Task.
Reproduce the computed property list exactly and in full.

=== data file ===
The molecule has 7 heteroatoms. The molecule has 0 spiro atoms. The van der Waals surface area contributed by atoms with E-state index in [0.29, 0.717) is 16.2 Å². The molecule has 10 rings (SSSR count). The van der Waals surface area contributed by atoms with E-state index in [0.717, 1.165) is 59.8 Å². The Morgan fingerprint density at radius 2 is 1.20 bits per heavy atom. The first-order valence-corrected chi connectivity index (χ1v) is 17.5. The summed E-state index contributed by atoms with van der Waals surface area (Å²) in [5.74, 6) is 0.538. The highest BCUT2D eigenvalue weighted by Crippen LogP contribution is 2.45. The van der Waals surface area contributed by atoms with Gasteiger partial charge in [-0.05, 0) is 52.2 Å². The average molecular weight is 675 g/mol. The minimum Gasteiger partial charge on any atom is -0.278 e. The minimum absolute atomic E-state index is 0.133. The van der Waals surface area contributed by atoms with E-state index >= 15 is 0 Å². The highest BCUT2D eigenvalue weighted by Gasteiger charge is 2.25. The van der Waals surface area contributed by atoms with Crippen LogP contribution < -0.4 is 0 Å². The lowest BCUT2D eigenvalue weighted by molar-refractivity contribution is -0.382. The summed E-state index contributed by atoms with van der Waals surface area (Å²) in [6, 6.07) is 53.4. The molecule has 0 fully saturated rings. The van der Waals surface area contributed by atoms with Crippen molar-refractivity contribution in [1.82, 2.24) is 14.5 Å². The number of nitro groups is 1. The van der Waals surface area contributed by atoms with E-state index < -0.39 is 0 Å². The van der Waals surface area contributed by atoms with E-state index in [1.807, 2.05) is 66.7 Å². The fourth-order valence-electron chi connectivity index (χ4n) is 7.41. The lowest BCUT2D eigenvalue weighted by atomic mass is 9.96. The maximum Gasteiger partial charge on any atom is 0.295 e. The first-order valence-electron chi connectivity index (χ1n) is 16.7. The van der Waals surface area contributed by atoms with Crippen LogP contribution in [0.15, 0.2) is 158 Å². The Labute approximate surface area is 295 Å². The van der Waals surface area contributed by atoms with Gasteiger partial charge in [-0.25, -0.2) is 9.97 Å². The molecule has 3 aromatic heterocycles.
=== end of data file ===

The molecule has 7 heteroatoms. The molecule has 0 spiro atoms. The van der Waals surface area contributed by atoms with E-state index in [0.29, 0.717) is 16.2 Å². The molecule has 10 rings (SSSR count). The van der Waals surface area contributed by atoms with E-state index in [0.717, 1.165) is 59.8 Å². The Morgan fingerprint density at radius 2 is 1.20 bits per heavy atom. The first-order valence-corrected chi connectivity index (χ1v) is 17.5. The summed E-state index contributed by atoms with van der Waals surface area (Å²) in [5.74, 6) is 0.538. The highest BCUT2D eigenvalue weighted by Crippen LogP contribution is 2.45. The van der Waals surface area contributed by atoms with Gasteiger partial charge in [-0.05, 0) is 52.2 Å². The average molecular weight is 675 g/mol. The minimum Gasteiger partial charge on any atom is -0.278 e. The minimum absolute atomic E-state index is 0.133. The van der Waals surface area contributed by atoms with E-state index >= 15 is 0 Å². The highest BCUT2D eigenvalue weighted by Gasteiger charge is 2.25. The van der Waals surface area contributed by atoms with Crippen LogP contribution < -0.4 is 0 Å². The lowest BCUT2D eigenvalue weighted by molar-refractivity contribution is -0.382. The summed E-state index contributed by atoms with van der Waals surface area (Å²) in [6, 6.07) is 53.4. The molecule has 0 fully saturated rings. The van der Waals surface area contributed by atoms with Crippen molar-refractivity contribution in [1.82, 2.24) is 14.5 Å². The number of nitro groups is 1. The van der Waals surface area contributed by atoms with E-state index < -0.39 is 0 Å². The van der Waals surface area contributed by atoms with E-state index in [1.807, 2.05) is 66.7 Å². The fourth-order valence-electron chi connectivity index (χ4n) is 7.41. The lowest BCUT2D eigenvalue weighted by atomic mass is 9.96. The maximum Gasteiger partial charge on any atom is 0.295 e. The first-order valence-electron chi connectivity index (χ1n) is 16.7. The van der Waals surface area contributed by atoms with Crippen LogP contribution in [0.15, 0.2) is 158 Å². The Labute approximate surface area is 295 Å². The van der Waals surface area contributed by atoms with Gasteiger partial charge in [-0.25, -0.2) is 9.97 Å². The molecule has 3 aromatic heterocycles.